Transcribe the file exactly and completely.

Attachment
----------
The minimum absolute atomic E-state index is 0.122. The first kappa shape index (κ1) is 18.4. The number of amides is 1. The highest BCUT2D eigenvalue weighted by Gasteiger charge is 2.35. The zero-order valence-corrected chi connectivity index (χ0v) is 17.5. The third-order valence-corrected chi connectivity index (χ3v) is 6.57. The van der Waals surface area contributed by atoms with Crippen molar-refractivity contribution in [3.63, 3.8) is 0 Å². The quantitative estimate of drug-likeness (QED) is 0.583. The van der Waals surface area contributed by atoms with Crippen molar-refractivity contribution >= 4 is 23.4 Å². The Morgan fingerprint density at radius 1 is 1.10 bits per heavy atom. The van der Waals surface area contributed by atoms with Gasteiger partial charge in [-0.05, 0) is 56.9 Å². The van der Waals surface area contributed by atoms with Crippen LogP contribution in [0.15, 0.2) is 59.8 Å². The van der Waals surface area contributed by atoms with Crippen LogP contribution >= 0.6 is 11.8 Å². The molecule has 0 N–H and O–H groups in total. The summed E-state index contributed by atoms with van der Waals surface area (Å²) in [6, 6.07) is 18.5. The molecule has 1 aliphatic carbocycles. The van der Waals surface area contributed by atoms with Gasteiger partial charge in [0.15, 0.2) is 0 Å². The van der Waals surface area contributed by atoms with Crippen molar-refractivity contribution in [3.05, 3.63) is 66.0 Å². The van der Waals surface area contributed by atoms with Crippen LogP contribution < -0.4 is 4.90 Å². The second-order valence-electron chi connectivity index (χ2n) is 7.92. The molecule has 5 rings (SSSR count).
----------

The minimum absolute atomic E-state index is 0.122. The first kappa shape index (κ1) is 18.4. The number of amides is 1. The highest BCUT2D eigenvalue weighted by Gasteiger charge is 2.35. The zero-order valence-corrected chi connectivity index (χ0v) is 17.5. The third-order valence-corrected chi connectivity index (χ3v) is 6.57. The van der Waals surface area contributed by atoms with Crippen molar-refractivity contribution in [3.63, 3.8) is 0 Å². The quantitative estimate of drug-likeness (QED) is 0.583. The van der Waals surface area contributed by atoms with Crippen molar-refractivity contribution >= 4 is 23.4 Å². The Morgan fingerprint density at radius 1 is 1.10 bits per heavy atom. The van der Waals surface area contributed by atoms with Gasteiger partial charge in [-0.05, 0) is 56.9 Å². The van der Waals surface area contributed by atoms with Crippen LogP contribution in [0.15, 0.2) is 59.8 Å². The van der Waals surface area contributed by atoms with Crippen LogP contribution >= 0.6 is 11.8 Å². The molecule has 0 N–H and O–H groups in total. The summed E-state index contributed by atoms with van der Waals surface area (Å²) in [6, 6.07) is 18.5. The molecule has 1 aliphatic carbocycles. The van der Waals surface area contributed by atoms with Gasteiger partial charge in [0.15, 0.2) is 0 Å². The van der Waals surface area contributed by atoms with Crippen molar-refractivity contribution in [3.05, 3.63) is 66.0 Å². The van der Waals surface area contributed by atoms with Crippen LogP contribution < -0.4 is 4.90 Å². The second-order valence-electron chi connectivity index (χ2n) is 7.92. The molecule has 5 rings (SSSR count).